Wendy Miller, Raymond Miller
Comment: This is just the type of feedback that government and industry needs to know about installation practices when building an energy efficient house.

7. Experimental PVT Air System for Residential Dwellings

S. Bambrook, A. Sproul, School of Photovoltaic and Renewable Energy
Comment: This paper described evaluation of combining synergistic objectives of winter semi active heating as well as improving the efficiency of grid connected domestic systems. Great potential in the future retrofitting of houses in cool temperate climates.

8. An Indirect Evaporative Cooler for Supplying Air Near the Dew Point

Frank Bruno
Comment:Indirect evaporative cooling is about to become mainstream in commercial building and domestic use.
9. Low Cost, building Integrated CPV Using Standard Solar Panels

Dr Alonso Marquez, Ideasol Australia Pty Ltd
Comment: Cost is such an important issue and this paper has a practical application
10. The Development of a large Building Integrated Solar Collector for Pool Heating

TN Anderson M Duke, JK Carson, R Kunnemeyer and B Smith
Comment: Integrated systems in architecture are predicted to increase in popularity over the next 20 – 30 years.

11. Fast Thermal modelling Using Micro-Cap

GA Parnis, AB Sproul
Comment: Quicker thermal prediction tools are needed for designers

12. Photovoltaic Panels+Air Conditioners+Multi-Objective Evolutionary Algorithms+A win-win situation

Christian Perfumo, JK Ward, and J Braslavsky
Comment: Combining the waste heat from photovoltaics provides some interesting possibilities over the coming decades

13. Simulation of a Ground –coupled Heat Pump Combined with Solar Collectors

Tshewang Lhendup, Lu Aye and RJ Fuller
Comment: There will be an explosion in innovation of combining systems once a carbon price is set worldwide


A message from AuSES
People who were not delegates at Solar 2010 (or AuSES members) who would like to access this resource they can apply for access for an annual fee of $140 (ex GST). Please go to AuSES website.

Solar-e.com invites you to leave comments at the end of this article.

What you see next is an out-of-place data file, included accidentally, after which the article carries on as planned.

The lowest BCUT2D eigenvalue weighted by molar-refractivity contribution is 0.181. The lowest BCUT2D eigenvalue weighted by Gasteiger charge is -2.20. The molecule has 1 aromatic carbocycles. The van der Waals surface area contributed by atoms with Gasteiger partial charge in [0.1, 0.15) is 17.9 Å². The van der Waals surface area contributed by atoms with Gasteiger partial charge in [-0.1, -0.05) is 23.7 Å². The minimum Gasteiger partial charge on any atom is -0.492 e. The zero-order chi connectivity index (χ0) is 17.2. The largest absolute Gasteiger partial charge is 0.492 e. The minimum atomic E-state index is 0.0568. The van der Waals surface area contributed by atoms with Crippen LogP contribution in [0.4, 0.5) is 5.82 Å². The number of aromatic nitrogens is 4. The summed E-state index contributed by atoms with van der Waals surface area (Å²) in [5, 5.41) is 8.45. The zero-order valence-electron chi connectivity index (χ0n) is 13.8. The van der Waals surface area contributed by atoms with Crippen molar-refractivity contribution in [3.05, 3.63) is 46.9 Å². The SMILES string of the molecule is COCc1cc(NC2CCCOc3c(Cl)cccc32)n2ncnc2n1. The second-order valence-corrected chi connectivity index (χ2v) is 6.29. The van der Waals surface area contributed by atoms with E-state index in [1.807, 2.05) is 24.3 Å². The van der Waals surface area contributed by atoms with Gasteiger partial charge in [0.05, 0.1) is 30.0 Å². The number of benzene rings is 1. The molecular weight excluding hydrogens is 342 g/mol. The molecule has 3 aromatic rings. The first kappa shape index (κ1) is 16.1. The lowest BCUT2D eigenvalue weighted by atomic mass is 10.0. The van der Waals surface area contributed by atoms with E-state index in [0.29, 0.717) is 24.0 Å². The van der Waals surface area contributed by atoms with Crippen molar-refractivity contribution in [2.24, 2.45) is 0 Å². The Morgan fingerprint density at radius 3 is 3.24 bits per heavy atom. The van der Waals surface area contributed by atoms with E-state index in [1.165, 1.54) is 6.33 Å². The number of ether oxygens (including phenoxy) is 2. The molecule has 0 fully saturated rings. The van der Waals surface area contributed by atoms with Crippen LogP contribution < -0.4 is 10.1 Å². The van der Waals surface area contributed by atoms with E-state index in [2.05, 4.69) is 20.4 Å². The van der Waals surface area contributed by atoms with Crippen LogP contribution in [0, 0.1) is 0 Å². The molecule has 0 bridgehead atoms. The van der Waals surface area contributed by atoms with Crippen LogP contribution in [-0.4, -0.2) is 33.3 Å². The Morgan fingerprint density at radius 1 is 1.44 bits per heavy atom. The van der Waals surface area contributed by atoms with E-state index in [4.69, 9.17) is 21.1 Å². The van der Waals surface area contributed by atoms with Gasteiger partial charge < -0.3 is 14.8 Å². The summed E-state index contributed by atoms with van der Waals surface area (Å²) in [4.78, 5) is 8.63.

Experts who disagree with our rating and choices we invite you to make comment and if enough substance is shown we will reserve the right to change the ranking at anytime or keep the ranking the same.


Energy Efficient House

Energy Efficient House: Design Recommendations

An energy efficient house which offers a recognised standard of energy and comfort, will have the following important features incorporated into its design:

  • It is correctly orientated to the sun (southern hemisphere locations require a northern orientation)
  • The window glass area and window placement have been scientifically calculated
  • Walls and floors are made from a mass material that is suitable to the climate of the area
  • Insulation is correctly placed and of the exact R rating for optimum effect
  • There is adequate natural ventilation, related correct window and door placement
Energy efficient house image

Energy Efficient House by Ecotect Architects

House Orientation

The majority of blocks in a housing estate should encourage houses of a rectangular shape with long axis close to east-west. Generally, the ratio of long to short axis must be more than 1.5. This will afford maximum privacy and cost efficiency. In cold climates the proportion will be longer but in hot climates for an energy efficient house result the shape will be more of a square than a rectangle.

Window Placement

In the southern hemisphere the living area should face north and have the largest window area. Conversely the northern hemisphere, living areas should face south. For the purpose of clarity, in this article we will presume the location of the energy efficient house is in the southern hemisphere. Windows should be shaded in summer but be free of shading in winter. The shading type can be adjustable or permanent – such as eaves, awnings and shutters.

North Walls